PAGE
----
On October 19 through 26, 2005, I traveled to Warsaw Poland to participate in the Warsaw Electronic Festival where I delivered a public lecture on October 22. This lecture, titled "Imaging Place," was translated into Polish.

I spent October 23 to 25 producing the fieldwork media for the "Imaging Warsaw" project.

On October 25, I was invited to participate in a two-hour interview on the "Future Shock" program on RadioJazz, Warsaw. This interview was translated into Polish.



On October 29, 2005 11:00:44 AM Craig wrote:

I was invited to give a talk during the Warsaw Electronic Festival at Zacheta Narodowa Galeria Sztuki (the national gallery of Warsaw) last week. The lecture was translated into Polish by a professional translator. We were going over my note before hand and she caught the word electracy in the part where I was going to talk about you, Greg, and our collaboration. She was taken aback because, of course there is no Polish equivalent. She scratched her head and came up with "elektrobetyzacja". Someone said it sounded like some sort of medical procedure.

On October 29, 2005 4:14:04 PM William L. Tilson wrote: Craig:
I am fond of this: perhaps, like "zeigeist" or "unheimleich" elektrobetyzacja will enter our vocabulary more quickly : Why just the other I told one of my colleagues that "the new attitude towards literacy in the 21st century is, as the Poles say, "elektrobetyzacja " :-)

On October 30, 2005 8:24:14 AM Greg wrote:

A similar issue arose when Ron Kenley invited me to participate in the Alto library competition judging process, if I'm not mistaken. In that case it involved translation into French. What is "electracy" in French? "electracy"! or maybe le electracy (cf le drug store, le weekend). Ron, do you remember anything about that? I like Polish because of the stegasaurus tail of consonants at the end. When pronounced don't they just come out sort of a slushy? I gave a talk at a conference in Hamburg in 1995 that was simultaneously translated into German. I can't remember if I used the word electracy though.

Data: Niedziela, 30 Pazdziernik 2005 13:42 Craig wrote:

Hello Dagmara, I am writing to say thank you for the excellent job you did translating my lecture at Zacheta. It was really fun working with you. As I had suspected, there is some interest in your solution to the translation of electracy among my colleagues. Can you tell us the reversed meaning when elektrobetyzacja is translated back into English? And/or what is the literal translation of betyzacja?

On October 31, 2005 1:08:55 PM Dagmara wrote:

Hello Craig, No problem, the pleasure was mine and I did have a nice change from the topics I deal with every day at work. I must also admit it was a challenge because you, artists, are always so unpredictable and I never know what to expect.

Let me explain how I coined the Polish equivalent of electracy. In doing it I was trying to be as analogous as possible to the structure of ELECTRACY. Since the word ELECTRACY was made in the following way: in LIT-ERACY you exchanged LIT for ELECTR (indicating the electronic element), I did the same, only in Polish. The Polish equivalent of LITERACY usually is PISMIENNICTWO (which is a nice Polish word, not very often used, slightly archaic I would even say), but to my mind you can also say ALFABETYZACJA instead and people should understand you in Polish (which is more of a borrowing so I guess it is not so nice and Polish but it lends itself much better to the transformation). And then, in ALFA-BETYZACJA, if you echange ALFA with ELEKTRO you easily arrive at ELEKTROBETYZACJA, which does not really mean anything in Polish but if a Polish person heard it I suppose they would associate it with something to do with electronic (because of the prefix ELEKTRO-) and with a process of BE-coming (because of the suffix -BETYZACJA). I hope my explanation was clear and understandable for you - I don't know how much of a linguistic background you have so I was trying to sound as simple and logical as possible. If you have anything further questions, do not hesitate to contact me, although I do think it was just a simple and almost a mathematical transformation, I was only trying to mirror what happened in the original (i.e. in English).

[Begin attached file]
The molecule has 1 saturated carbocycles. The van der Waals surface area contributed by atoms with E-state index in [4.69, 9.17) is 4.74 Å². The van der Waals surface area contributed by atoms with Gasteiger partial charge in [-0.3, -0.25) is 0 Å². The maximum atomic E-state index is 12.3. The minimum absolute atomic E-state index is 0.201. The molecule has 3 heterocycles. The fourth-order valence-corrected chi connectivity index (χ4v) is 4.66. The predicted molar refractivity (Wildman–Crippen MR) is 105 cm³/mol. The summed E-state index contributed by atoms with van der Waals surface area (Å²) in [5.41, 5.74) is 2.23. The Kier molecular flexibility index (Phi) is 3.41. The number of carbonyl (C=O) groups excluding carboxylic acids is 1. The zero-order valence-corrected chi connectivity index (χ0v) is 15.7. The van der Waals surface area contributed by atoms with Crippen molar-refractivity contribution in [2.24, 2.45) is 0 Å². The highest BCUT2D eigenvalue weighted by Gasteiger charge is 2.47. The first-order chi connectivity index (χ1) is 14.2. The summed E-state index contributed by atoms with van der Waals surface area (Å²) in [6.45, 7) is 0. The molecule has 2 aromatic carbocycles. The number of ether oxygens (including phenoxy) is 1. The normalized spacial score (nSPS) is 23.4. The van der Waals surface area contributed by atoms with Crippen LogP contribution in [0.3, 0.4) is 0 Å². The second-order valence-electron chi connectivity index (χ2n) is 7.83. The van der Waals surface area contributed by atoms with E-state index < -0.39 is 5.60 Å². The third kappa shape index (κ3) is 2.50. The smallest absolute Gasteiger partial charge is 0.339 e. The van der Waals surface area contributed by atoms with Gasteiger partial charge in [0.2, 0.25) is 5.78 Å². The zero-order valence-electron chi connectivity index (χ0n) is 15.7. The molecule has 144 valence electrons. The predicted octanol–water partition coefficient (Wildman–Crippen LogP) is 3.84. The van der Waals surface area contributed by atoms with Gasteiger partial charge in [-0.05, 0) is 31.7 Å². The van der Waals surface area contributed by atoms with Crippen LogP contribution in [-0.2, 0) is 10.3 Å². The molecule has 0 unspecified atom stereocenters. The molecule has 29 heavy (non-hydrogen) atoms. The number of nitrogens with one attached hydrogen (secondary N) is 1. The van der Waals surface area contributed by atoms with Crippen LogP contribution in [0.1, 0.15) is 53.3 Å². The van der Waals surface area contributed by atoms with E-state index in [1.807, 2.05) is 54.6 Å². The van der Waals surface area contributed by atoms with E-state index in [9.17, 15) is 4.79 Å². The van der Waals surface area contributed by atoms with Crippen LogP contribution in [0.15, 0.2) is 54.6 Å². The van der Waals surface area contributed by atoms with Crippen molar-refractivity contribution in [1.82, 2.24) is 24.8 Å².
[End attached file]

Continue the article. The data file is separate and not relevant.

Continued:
On January 10, 2006 1:19:27 PM, Greg wrote:

I was contacted by another person about translating "electracy" into Polish (What's up in Warsaw!?). I passed along our invent conversation, and below is her reply. You can probably guess which word I chose.

glue

---------- Forwarded message ----------

Hi Greg,

Thanks for your fast reply and the posts you forwarded. Unfortunately, I agree that it seems to be impossible to somewhat incorporate "trace" (in Polish: "Alad" - "slad" with a little apostrophe above "s") into the word. I don't think there's any way to combine elektro+slad+an ending of any translation of "literacy".

As for "elektrobetyzacja" vs "elektralnosc", the choice of one of these terms depends on what aspect of electracy we wish to stress. If we choose "elektralnosc", we put emphasis on the Ongian and later opossition/continuation of orality/literacy/electracy (meaning electracy as an ability to use the technology/medium and at the same time a state of consciousness made possible by the medium: thinking WITH the medium). If we choose "elektrobetyzacja", we put emphasis on the educational process (teaching HOW TO use the medium; "alfabetyzacja" means literacy tuition). Which one do you think is more suitable?

Anna



On January 10, 2006 3:41:43 PM Ron Kenley wrote:

It may be useful to remember that the free trade union movement in Gdansk shipyard led by Lech Walesa that changed Poland politically in the two decades from 1980 was called Solidarnosc.

ron